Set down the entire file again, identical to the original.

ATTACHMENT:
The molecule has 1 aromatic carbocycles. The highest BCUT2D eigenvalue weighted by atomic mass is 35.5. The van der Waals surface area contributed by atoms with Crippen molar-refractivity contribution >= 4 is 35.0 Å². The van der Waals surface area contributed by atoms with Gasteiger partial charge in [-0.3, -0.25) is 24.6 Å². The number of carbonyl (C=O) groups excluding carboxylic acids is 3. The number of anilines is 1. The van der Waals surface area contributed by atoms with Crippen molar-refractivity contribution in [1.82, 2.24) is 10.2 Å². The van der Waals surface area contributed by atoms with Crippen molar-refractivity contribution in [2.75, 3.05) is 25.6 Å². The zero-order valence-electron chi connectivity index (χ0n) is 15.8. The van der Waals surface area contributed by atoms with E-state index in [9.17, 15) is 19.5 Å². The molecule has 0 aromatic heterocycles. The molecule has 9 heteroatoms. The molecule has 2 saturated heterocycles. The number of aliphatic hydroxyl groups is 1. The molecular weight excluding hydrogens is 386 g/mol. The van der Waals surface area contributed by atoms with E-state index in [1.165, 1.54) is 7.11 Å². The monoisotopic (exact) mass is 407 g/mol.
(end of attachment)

The molecule has 1 aromatic carbocycles. The highest BCUT2D eigenvalue weighted by atomic mass is 35.5. The van der Waals surface area contributed by atoms with Crippen molar-refractivity contribution >= 4 is 35.0 Å². The van der Waals surface area contributed by atoms with Gasteiger partial charge in [-0.3, -0.25) is 24.6 Å². The number of carbonyl (C=O) groups excluding carboxylic acids is 3. The number of anilines is 1. The van der Waals surface area contributed by atoms with Crippen molar-refractivity contribution in [1.82, 2.24) is 10.2 Å². The van der Waals surface area contributed by atoms with Crippen molar-refractivity contribution in [2.75, 3.05) is 25.6 Å². The zero-order valence-electron chi connectivity index (χ0n) is 15.8. The van der Waals surface area contributed by atoms with E-state index in [9.17, 15) is 19.5 Å². The molecule has 0 aromatic heterocycles. The molecule has 9 heteroatoms. The molecule has 2 saturated heterocycles. The number of aliphatic hydroxyl groups is 1. The molecular weight excluding hydrogens is 386 g/mol. The van der Waals surface area contributed by atoms with E-state index in [1.165, 1.54) is 7.11 Å². The monoisotopic (exact) mass is 407 g/mol.